California Department of Water Resources Division of Safety of Dams Updates Information on California Dams


O'Shaughnessy Dam in Tuolumne County

O'Shaugnessy Dam in Tuolumne County. Photo used with permission from the City and County of San Francisco.

SACRAMENTO – The California Department of Water Resources (DWR) Division of Safety of Dams (DSOD) today released updated information on the 1,246 dams under the state’s jurisdiction, listing each dam’s downstream hazard classification, condition assessment, and reservoir restriction status.

The 2018 update reflects several changes, including adjustments to some hazard classifications based on inundation maps submitted by dam owners as required by Senate Bill 92 (Committee on Budget and Fiscal Review). The downstream hazard is based solely on potential downstream impacts to life and property should the dam fail when operating with a full reservoir. This hazard is not related to the condition of the dam or its appurtenant structures.

DSOD engineers and engineering geologists assess dam conditions based on annual physical inspections and comprehensive re-evaluation studies, as well as technical analyses submitted by dam owners. This information can change from year to year as new deficiencies are identified and others are remediated. If DSOD identifies an issue that presents a significant dam safety concern, it may place restrictions on a reservoir’s operations until deficiencies are corrected.

“Public safety is the foundation of DSOD’s independent dam safety oversight,” said Sharon Tapia, Chief of DSOD. “With California’s infrastructure aging, we take our job very seriously, inspecting each jurisdictional dam annually and working closely with dam owners to correct identified issues on an ongoing basis.”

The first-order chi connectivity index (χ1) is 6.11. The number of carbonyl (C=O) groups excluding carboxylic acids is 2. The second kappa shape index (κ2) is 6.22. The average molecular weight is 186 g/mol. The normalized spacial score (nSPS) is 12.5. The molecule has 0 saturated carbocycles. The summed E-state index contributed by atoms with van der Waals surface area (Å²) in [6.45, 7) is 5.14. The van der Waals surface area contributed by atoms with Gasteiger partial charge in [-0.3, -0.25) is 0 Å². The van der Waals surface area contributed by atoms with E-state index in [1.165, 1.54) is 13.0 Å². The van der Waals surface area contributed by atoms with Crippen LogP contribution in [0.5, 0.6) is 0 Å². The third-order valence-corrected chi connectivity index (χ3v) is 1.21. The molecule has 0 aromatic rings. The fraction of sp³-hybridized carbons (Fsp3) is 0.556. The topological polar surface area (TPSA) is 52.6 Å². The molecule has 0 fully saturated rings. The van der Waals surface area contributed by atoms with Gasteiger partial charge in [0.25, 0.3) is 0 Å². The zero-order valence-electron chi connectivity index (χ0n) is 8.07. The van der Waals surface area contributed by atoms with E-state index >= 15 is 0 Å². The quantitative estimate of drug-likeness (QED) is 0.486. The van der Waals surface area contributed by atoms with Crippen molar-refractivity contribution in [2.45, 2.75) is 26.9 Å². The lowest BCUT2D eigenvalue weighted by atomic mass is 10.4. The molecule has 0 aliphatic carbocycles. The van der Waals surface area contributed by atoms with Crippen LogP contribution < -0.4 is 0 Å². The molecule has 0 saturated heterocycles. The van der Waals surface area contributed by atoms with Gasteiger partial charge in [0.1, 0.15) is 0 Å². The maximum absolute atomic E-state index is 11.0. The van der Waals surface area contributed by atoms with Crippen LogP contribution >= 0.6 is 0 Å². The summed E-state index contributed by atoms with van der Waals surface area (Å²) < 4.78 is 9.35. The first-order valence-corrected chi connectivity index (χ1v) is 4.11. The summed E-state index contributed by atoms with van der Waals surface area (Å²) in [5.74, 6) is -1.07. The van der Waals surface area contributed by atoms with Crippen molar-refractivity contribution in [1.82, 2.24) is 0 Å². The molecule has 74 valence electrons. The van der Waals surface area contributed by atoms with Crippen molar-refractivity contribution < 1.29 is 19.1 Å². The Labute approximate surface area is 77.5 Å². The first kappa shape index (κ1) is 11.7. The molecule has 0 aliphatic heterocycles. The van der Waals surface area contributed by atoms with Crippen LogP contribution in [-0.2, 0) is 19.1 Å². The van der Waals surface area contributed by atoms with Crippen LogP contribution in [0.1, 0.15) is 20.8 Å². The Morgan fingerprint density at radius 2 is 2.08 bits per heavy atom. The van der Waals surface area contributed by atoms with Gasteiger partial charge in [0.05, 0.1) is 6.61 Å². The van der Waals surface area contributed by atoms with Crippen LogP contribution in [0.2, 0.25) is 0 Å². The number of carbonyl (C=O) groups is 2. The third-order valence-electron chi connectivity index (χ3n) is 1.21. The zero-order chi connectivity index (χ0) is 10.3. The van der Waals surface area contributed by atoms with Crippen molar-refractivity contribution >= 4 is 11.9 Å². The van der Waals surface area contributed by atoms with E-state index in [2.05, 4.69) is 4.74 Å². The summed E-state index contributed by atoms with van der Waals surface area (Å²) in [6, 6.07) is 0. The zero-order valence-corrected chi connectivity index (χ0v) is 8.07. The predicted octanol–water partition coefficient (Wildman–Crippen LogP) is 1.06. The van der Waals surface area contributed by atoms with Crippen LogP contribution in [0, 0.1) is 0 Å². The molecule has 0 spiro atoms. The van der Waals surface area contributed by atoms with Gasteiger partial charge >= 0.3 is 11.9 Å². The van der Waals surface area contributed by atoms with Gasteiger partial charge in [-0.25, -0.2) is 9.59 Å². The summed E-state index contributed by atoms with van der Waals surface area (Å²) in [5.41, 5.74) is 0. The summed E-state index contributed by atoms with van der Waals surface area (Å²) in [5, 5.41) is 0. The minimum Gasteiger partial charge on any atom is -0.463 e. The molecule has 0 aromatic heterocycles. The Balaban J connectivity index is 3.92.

The 2018 update also includes dams taken out of, or brought into DSOD’s jurisdiction. Over the past year, five dams became non-jurisdictional by either being completely removed or reduced to less than jurisdictional size. Two existing dams were added into DSOD’s inventory. 

California continues its efforts in the statewide bolstering of dam safety. New legislation requires inundation maps and emergency action plans for all significant, high, and extremely high hazard dams and their critical appurtenant structures. In addition to continuous re-evaluations since the 1960’s, currently underway is a focused re-evaluation of spillways of  93 dams similar to Oroville. DSOD also continues its efforts on seismic re-evaluations of dams and their appurtenances, which located near active faults and in densely populated areas. More comprehensive than physical inspections, re-evaluations are used to identify dam deficiencies, which often take many years and hundreds of millions of dollars to address. Recently, the seismic rehabilitation of DWR’s Perris Dam was completed after four years of construction at a cost of $122 million. The project resulted in the dam’s condition assessment improving from fair to satisfactory.


Contact: Erin Mellon, Assistant Director, Public Affairs, Department of Water Resources

(916) 704-5529 |